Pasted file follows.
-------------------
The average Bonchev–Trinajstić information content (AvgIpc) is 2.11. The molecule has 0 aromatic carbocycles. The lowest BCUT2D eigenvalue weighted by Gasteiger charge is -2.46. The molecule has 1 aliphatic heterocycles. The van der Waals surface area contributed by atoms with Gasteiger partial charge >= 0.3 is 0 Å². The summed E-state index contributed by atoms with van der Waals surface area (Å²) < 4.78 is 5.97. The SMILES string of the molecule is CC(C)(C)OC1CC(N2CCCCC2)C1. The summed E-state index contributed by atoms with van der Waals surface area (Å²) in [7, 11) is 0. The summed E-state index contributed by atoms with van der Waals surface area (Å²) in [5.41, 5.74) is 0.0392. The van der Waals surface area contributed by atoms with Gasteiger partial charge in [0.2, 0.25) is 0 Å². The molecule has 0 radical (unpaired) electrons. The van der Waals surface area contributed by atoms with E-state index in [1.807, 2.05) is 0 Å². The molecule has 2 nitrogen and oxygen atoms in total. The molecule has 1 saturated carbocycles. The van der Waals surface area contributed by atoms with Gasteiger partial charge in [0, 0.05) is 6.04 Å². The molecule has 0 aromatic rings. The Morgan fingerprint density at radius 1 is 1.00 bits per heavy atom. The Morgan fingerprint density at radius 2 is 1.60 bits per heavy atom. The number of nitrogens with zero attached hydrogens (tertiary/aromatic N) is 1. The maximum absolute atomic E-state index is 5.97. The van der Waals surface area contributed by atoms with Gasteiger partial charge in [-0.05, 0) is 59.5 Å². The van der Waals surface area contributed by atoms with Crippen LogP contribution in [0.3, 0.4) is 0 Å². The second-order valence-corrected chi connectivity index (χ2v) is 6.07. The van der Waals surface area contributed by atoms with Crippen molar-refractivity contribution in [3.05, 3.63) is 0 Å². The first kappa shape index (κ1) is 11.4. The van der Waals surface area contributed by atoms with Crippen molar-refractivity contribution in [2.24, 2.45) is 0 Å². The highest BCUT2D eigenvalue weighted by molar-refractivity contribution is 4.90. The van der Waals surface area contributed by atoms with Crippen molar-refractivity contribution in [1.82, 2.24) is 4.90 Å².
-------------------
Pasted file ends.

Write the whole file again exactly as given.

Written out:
The average Bonchev–Trinajstić information content (AvgIpc) is 2.11. The molecule has 0 aromatic carbocycles. The lowest BCUT2D eigenvalue weighted by Gasteiger charge is -2.46. The molecule has 1 aliphatic heterocycles. The van der Waals surface area contributed by atoms with Gasteiger partial charge >= 0.3 is 0 Å². The summed E-state index contributed by atoms with van der Waals surface area (Å²) < 4.78 is 5.97. The SMILES string of the molecule is CC(C)(C)OC1CC(N2CCCCC2)C1. The summed E-state index contributed by atoms with van der Waals surface area (Å²) in [7, 11) is 0. The summed E-state index contributed by atoms with van der Waals surface area (Å²) in [5.41, 5.74) is 0.0392. The van der Waals surface area contributed by atoms with Gasteiger partial charge in [0.2, 0.25) is 0 Å². The molecule has 0 radical (unpaired) electrons. The van der Waals surface area contributed by atoms with E-state index in [1.807, 2.05) is 0 Å². The molecule has 2 nitrogen and oxygen atoms in total. The molecule has 1 saturated carbocycles. The van der Waals surface area contributed by atoms with Gasteiger partial charge in [0, 0.05) is 6.04 Å². The molecule has 0 aromatic rings. The Morgan fingerprint density at radius 1 is 1.00 bits per heavy atom. The Morgan fingerprint density at radius 2 is 1.60 bits per heavy atom. The number of nitrogens with zero attached hydrogens (tertiary/aromatic N) is 1. The maximum absolute atomic E-state index is 5.97. The van der Waals surface area contributed by atoms with Gasteiger partial charge in [-0.05, 0) is 59.5 Å². The van der Waals surface area contributed by atoms with Crippen LogP contribution in [0.3, 0.4) is 0 Å². The second-order valence-corrected chi connectivity index (χ2v) is 6.07. The van der Waals surface area contributed by atoms with Crippen molar-refractivity contribution in [3.05, 3.63) is 0 Å². The first kappa shape index (κ1) is 11.4. The van der Waals surface area contributed by atoms with Crippen molar-refractivity contribution in [2.24, 2.45) is 0 Å². The highest BCUT2D eigenvalue weighted by molar-refractivity contribution is 4.90. The van der Waals surface area contributed by atoms with Crippen molar-refractivity contribution in [1.82, 2.24) is 4.90 Å².